Oracle and Google are headed to court Monday so that a jury can decide whether Google misappropriated Oracle’s Java technology to build its Android software platform, as Oracle claims.
Oracle filed its lawsuit 18 months ago but the case goes back further, to when Google bought a Silicon Valley startup called Android in 2005 and decided to use its software in mobile phones.
Here’s a brief history of Android and Oracle’s lawsuit, taken from court filings and news reports.
August 2005 — Google buys Android Inc. Soon after, it discusses the possibility of licensing Java from Sun.
October 2005 — Andy Rubin, the head of Google’s Android division, writes in an email that Google can either adopt Microsoft’s C# for Android or “do Java anyway and defend our decision, perhaps making enemies along the way.” Over the next several months, Google and Sun continue to negotiate for a Java license but fail to reach a deal.
February 2006 — Sun supposedly offers Google a three-year Java license for US$20 million plus 10 percent of Google’s Android-related revenue, capped at $25 million. Google rejects the offer.
November 2007 — Google announces publicly that it is developing Android, which includes a Java-compatible virtual machine called Dalvik.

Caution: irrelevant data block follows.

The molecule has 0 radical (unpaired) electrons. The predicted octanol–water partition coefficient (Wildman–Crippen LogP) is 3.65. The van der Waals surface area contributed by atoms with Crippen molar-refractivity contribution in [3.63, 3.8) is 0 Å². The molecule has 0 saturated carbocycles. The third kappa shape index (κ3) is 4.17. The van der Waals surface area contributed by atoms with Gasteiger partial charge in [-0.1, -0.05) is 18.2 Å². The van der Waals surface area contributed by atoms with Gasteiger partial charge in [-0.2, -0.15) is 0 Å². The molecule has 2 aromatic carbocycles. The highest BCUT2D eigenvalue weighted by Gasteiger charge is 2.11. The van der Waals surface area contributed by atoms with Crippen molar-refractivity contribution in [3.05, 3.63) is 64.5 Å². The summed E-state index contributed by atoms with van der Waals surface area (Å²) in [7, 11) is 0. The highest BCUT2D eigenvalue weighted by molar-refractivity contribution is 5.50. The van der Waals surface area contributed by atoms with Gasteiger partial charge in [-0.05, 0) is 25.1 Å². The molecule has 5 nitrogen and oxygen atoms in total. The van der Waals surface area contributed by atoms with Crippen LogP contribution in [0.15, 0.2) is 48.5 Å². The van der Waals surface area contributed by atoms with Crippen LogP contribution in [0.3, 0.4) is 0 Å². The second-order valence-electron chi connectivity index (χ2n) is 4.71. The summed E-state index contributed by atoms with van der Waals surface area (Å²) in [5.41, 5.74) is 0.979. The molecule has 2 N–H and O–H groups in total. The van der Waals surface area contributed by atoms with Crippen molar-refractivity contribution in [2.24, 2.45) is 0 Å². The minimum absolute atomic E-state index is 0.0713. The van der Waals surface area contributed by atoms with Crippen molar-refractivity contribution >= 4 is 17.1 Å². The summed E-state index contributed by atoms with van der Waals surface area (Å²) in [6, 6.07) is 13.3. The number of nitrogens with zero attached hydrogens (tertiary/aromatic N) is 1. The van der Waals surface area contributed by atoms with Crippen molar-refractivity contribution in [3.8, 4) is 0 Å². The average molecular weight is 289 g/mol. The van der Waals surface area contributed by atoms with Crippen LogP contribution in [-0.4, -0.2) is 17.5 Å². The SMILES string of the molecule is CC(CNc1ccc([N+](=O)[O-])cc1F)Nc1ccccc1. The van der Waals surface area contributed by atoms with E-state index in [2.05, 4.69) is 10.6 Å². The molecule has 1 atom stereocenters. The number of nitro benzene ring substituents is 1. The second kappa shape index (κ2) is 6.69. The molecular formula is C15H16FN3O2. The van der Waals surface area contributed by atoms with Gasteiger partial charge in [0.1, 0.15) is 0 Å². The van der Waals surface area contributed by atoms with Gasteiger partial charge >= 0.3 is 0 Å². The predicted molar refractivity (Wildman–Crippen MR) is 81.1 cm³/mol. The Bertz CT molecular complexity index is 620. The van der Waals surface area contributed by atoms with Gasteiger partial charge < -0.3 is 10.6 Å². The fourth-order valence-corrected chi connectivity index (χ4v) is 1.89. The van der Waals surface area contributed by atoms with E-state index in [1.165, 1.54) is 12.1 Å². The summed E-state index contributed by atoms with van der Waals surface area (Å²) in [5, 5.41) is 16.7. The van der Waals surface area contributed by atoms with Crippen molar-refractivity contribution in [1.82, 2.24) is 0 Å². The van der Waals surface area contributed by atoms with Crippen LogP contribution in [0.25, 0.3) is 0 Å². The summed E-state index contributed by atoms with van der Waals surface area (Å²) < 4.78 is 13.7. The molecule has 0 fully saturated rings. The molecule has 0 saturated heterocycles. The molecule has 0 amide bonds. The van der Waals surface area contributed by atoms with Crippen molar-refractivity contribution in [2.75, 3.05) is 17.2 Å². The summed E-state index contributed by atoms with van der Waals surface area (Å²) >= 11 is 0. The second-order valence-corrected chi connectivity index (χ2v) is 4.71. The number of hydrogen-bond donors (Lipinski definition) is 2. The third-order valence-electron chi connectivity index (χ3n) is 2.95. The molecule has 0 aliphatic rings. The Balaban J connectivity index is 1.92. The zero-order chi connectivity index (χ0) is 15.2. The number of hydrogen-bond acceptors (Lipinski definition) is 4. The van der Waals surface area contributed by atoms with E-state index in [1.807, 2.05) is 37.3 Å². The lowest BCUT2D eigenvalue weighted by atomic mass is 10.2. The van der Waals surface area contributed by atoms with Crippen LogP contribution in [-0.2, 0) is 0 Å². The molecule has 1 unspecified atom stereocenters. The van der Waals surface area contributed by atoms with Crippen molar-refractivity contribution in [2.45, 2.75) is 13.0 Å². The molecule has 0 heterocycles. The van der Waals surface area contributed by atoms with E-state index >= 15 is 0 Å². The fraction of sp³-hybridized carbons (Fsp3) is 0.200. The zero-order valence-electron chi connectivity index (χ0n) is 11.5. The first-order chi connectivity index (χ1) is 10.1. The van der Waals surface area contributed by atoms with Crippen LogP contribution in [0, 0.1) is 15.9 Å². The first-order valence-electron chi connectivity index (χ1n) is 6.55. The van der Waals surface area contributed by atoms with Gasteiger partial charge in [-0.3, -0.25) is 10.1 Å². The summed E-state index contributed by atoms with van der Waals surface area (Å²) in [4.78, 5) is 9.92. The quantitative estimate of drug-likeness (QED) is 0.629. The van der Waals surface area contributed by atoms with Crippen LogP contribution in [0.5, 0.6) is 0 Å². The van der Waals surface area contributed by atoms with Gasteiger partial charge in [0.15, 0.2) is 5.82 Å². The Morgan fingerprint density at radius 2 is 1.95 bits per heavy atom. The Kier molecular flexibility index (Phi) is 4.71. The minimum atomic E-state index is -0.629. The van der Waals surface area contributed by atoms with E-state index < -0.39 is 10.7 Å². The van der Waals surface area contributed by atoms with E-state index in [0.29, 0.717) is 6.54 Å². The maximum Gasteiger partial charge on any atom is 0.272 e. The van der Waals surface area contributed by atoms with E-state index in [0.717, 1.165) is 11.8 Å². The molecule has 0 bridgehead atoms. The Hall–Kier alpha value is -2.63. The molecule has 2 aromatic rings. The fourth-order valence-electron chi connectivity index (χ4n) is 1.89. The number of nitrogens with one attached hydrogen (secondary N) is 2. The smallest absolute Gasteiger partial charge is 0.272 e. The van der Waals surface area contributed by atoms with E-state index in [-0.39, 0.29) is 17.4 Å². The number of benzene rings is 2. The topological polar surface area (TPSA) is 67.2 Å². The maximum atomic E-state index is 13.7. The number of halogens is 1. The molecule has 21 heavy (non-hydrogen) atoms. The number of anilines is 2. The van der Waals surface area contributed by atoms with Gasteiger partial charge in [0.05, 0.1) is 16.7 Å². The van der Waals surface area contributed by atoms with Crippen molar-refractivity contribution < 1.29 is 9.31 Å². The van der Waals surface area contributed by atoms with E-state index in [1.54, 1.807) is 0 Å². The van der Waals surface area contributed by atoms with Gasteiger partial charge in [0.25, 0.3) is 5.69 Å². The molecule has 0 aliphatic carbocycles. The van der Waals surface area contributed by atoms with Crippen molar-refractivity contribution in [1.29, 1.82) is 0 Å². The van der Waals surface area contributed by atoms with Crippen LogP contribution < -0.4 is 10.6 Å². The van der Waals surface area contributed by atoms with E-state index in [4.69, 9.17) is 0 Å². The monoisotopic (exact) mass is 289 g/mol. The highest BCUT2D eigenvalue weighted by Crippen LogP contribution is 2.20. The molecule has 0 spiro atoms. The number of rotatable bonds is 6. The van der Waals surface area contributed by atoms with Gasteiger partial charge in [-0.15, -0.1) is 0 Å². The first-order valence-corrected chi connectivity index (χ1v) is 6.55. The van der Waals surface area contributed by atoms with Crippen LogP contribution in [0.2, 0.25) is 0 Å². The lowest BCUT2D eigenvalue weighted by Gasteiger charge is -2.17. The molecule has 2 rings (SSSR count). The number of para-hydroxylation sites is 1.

October 2008 — HTC releases the first Android phone, the HTC Dream.
January 2010 — Oracle acquires Sun and inherits its Java patents and copyrights.
July 2010 — Oracle meets with Google’s lawyers to discuss Oracle’s patent infringement allegations.
Aug. 6, 2010 — Rubin receives an email from a Google engineer stating that the alternatives to Java “all suck” and that “we need to negotiate a license for Java under the terms we need.”
Aug. 12, 2010 — Oracle files a lawsuit against Google, accusing it of infringing seven Java patents and its Java copyrights. Google denies any wrongdoing and calls the lawsuit a “baseless attack” on Google and open-source developers.
January 2011 — Android accounts for one-third of all smartphone sales, Canalys says.
February 2011 — Google asks the U.S. Patent and Trademark Office to reexamine Oracle’s patents, arguing they shouldn’t have been issued. By the time the trial starts, only two of the seven patents remain in the suit.
June 2011 — A court filing reveals that Oracle is seeking between $1.4 billion and $6.1 billion in damages.
July 2011 — A judge rules that Oracle “overreached” with its damages estimate and tells it to recalculate.
September 2011 — The CEOs of Oracle and Google, Larry Ellison and Larry Page, are ordered to hold settlement talks but can’t reach agreement.
November 2011 — Android accounts for more than 50 percent of smartphone sales, Gartner says.
March 2012 — The two sides are ordered to hold more settlement talks but still can’t reach a deal.
April — An eight-week jury trial is scheduled to begin Monday, April 16, at the U.S. District Court in San Francisco.
James Niccolai covers data centers and general technology news for IDG News Service. Follow James on Twitter at @jniccolai. James’s e-mail address is email@example.com